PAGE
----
Trust me it’s doable. I say this as a guy who barely passed highschool and ended up working all over the planet in multiple industries. Just gun for that first job, then keep the ball rolling.
Good luck man.
Great advice! I’ve been working in my aws certs for the last few weeks now, so I’m well on my way!n thank you for taking the time
I am definitely interested in E-Commerce. But i had never coded!
Hi I am interested. Please ping me back
Welcome! Good luck, and most importantly, have fun! I think it’s easy for people to get caught up trying to be competitive, but the best way I’ve seen to learn this kind of thing is just to be curious and keep playing with new stuff. Otherwise, many get burnt out with all the rapid changes.
I, too, am new to AI and I have been looking for true collaboration. I have been creating a play with both ChatGPT and Bard to create a play where I created to plot and Chat and Bard created the dialogue. The play is in progress and you can see a preview at the website www.ai-esf.org which is centered in collaboration of AI and us.
Perhaps we can join together.
Practice practice practice! So many of the coding skills that I use at work directly transferred from the dinky D&D scripts, the scrapping scripts to alert me when some of my magic cards surge in price, the Kaggle projects. Find something you enjoy in your free time and do it. Struggling is the best way to learn… and coding and frustration go hand in hand. Do projects and get them on github Your project success isn’t going to be 100%, so you just have to dive in.
I also agree about getting certificates. Small improvement in your skills and the documentation to back it up is never a bad thing.
I think a great book to get a robust statistical foundation is Statistical Learning (https://www.statlearning.com/). They just add a python version this summer. You’re not going to learn this stuff in one day. I’d start setting aside a few hours a couple days a week for learning and tinkering. You’ll look back years from now and thank yourself for the hard work. (I have a lot of ML experience so the inner workings of these things is where my interests lie… so maybe this isn’t relevant)
Love this. I’m absolutely down. I’ve made some very specific prompts after working with ChatGPT for the same amount of time. HMU.
Hey! I’m doing the same thing. Learning, building, and networking. GPT has opened a huge door for self starters.
Check out my plugin Recombinant AI, or Ask Your Code on ChatGPT if you want to learn to code basics really fast. It was my first project and I’ve been using it to build all my others. People like you are a great new resource of ideas because of the experience OUTSIDE of the coding world. New perspectives and all that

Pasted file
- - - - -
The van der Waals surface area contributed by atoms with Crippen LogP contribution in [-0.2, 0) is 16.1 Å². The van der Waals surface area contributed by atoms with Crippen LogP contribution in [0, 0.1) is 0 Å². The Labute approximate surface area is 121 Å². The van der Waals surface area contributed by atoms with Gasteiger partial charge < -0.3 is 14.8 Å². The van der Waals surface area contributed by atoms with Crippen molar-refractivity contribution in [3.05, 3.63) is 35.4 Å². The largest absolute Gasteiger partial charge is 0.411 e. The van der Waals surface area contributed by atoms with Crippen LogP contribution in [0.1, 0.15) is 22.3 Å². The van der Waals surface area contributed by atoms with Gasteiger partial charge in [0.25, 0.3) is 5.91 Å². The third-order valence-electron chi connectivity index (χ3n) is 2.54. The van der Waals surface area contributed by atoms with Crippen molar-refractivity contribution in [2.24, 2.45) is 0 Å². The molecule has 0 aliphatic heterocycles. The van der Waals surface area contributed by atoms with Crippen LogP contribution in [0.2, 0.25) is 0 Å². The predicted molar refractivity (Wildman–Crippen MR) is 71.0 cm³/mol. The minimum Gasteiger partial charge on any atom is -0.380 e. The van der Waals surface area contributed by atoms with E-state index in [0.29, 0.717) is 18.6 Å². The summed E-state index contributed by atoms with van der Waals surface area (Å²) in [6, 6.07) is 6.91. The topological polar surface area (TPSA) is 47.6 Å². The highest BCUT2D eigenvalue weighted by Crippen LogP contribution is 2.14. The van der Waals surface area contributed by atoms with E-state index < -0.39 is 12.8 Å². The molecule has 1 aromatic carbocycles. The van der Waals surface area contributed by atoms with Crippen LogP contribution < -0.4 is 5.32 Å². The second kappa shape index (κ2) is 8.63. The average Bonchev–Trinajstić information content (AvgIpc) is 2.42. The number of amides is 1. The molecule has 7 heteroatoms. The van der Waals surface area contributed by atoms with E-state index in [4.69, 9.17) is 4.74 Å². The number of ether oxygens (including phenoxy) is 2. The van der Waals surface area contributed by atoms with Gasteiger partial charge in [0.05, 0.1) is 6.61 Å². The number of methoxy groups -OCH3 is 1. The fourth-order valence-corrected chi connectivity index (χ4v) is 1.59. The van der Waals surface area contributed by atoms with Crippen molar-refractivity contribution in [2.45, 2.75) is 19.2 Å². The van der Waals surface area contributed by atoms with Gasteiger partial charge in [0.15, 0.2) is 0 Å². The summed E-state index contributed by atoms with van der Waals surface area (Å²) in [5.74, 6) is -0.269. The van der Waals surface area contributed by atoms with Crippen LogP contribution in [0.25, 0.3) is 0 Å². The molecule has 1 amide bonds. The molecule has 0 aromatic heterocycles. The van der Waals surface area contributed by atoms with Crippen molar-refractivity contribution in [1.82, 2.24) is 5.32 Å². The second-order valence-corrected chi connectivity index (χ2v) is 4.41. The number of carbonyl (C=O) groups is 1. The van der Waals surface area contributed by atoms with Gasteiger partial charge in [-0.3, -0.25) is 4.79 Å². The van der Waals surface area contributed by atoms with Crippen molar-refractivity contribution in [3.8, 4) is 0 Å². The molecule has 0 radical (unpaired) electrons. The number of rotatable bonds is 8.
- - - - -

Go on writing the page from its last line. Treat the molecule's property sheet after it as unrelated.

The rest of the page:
Shoot me a DM, I would love to share what I’m working on and hear about your progress!
Hi, I’m working on a very exciting product and looking for a prompt engineer. Would you like to drop me a note at firstname.lastname@example.org so we can chat?
I would like to start and develop my skills here and wherever it leads to where I can be excellent at, i will do my best so that it can propel to the betterment of everyone.
Sure, I am interested. Please let me know how we can link up! I have been using generative AI for education-related issues.
Hi, that’s really nice. I am interested and would like to connect. Have Azure OpenAI account and other Azure services to test solutions for free.
Can we connect? I am a bit more domain specific in what I’m trying to build. Learning along the way of course but your Azure services may come in handy
Im a marketing and implementation guy I am the same trying to get a handle on the landscape and would like to create a mastermind group if you interested
Count me in!
I’m more on the hobby side of things, as I am currently running a property maintenance services startup (a year in, currently), but I am passionate, dedicated to understanding how things work, and would love to join a community of those looking to learn and share their insights.
I already had an interest/some experience in programming, and in game dev. which has helped a lot, I think - wasn’t quite the leap others will have to make.
Currently, I’m working on a management app for my business using GPT-4, and maybe some other LLM’s, but my experience is primarily with GPT.
Bring on the AI revolution!